Currency Volatility: What is it & How to Trade It?
Currency volatility is characterized by frequent and rapid changes to exchange rates in the forex market. Understanding forex volatility can help you decide which currencies to trade and how. In this article, we explore what FX volatility is and how to identify it, reveal the high volatility currency pairs to look out for, and disclose the strategies to employ for consistent forex volatility trading.
What is Volatility in Currency Trading?
Volatility in forex trading is a measure of the frequency and extent of changes in a currency’s value. A currency might be described as having high volatility or low volatility depending on how far its value deviates from the average – volatility is a measure of standard deviation. More volatility means more trading risk, but also more opportunity for traders as the price moves are larger.
Below is a chart comparing Bitcoin/US Dollar and New Zealand Dollar/US Dollar, with the orange line for each showing the Average True Range (ATR), a common measure of volatility. As the ATR values for each asset demonstrate, NZD/USD is a stable currency pair, and BTC/USD is much more volatile.
How to Identify Currency Volatility
Currency volatility is difficult to identify and track because volatility is, by its very nature, unpredictable. But there are some methods of measuring volatility that can help traders predict what might happen.
There are also two types of volatility that need to be addressed for an accurate measure – historical volatility and implied volatility. Historical volatility has already happened, and implied volatility is a measure of traders’ expectations for the future (based on the price of futures options).
You can view historical volatility in charts, where you can clearly see spikes and troughs in prices. For implied volatility, traders can use the four CBOE indices that measure the market’s expectations in relation to currency volatility.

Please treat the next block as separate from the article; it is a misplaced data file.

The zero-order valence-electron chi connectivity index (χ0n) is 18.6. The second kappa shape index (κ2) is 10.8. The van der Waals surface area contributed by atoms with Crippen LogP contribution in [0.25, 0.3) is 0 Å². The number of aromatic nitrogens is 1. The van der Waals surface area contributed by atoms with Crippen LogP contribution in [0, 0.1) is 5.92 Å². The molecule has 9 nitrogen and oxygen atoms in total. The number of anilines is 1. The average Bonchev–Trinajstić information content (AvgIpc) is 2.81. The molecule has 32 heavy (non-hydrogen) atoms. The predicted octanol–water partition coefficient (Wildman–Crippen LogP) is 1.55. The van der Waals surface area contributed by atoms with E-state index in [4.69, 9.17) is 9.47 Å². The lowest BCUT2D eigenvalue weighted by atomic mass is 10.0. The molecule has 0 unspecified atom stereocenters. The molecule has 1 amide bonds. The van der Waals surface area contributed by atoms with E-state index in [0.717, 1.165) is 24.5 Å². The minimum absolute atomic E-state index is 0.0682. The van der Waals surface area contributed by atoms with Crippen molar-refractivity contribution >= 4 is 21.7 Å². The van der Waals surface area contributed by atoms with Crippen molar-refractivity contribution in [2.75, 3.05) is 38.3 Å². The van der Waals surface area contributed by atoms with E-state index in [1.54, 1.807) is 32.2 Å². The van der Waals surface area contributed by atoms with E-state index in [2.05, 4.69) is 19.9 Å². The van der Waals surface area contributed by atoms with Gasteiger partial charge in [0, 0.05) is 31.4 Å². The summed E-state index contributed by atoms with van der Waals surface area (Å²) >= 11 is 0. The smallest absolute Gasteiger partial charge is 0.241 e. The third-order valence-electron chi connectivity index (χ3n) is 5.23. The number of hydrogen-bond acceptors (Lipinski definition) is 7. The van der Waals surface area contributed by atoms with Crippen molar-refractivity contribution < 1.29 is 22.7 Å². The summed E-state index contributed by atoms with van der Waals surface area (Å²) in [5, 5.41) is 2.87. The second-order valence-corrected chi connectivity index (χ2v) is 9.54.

Trading High Volatility Currencies vs Stable Currencies
With some of the most volatile currency pairs, traders should expect frequent fluctuations. Major currency pairs tend to be more stable than emerging market currency pairs; the more liquid currency pairs tend to have less volatility. Some of the most volatile currency pairs are:
- USD/ZAR (United States Dollar/South African Rand)
- USD/RUB (United States Dollar/Russian Ruble)
- USD/BRL (United States Dollar/Brazilian Real)
- USD/TRY (United States Dollar/Turkish Lira).
AUD/JPY is another pair that has historically been considered volatile. The below chart shows the asset's price movement, again alongside ATR. The circled portion is just one example of where ATR hit new heights as the AUD/JPY rate fell rapidly.
Examples of currencies traditionally seen as having low volatility are:
- EUR/GBP (Euro/Pound Sterling)
- NZD/USD (New Zealand Dollar/United States Dollar)
- USD/CHF (United States Dollar/Swiss Franc)
- EUR/USD (Euro/United States Dollar).
You might use different indicators when trading high and low volatility currencies. For lower volatility currencies, you can look to use support and resistance levels. These show where the forex market has moved up and pulled back again, so they can be used to trade by helping you predict the market’s movements. You can set your stop loss at a level you are comfortable with to ensure your losses don’t mount up.
This may be more difficult to do with volatile currencies as their price changes can be erratic. These are some of the indicators you can use to trade them:
- Bollinger Bands: These can be used to indicate if a market is overbought or oversold, increasing the chance of prices beginning to move in the opposite direction
- Average True Range: This is used as a measure of volatility, and it can be applied to trade exit methods with a trailing stop to limit losses
- Relative Strength Index: You can use this to measure the magnitude of price changes, again indicating whether a currency has been overbought or oversold so you can decide on your position.
Knowing the Difference Between Volatility and Risk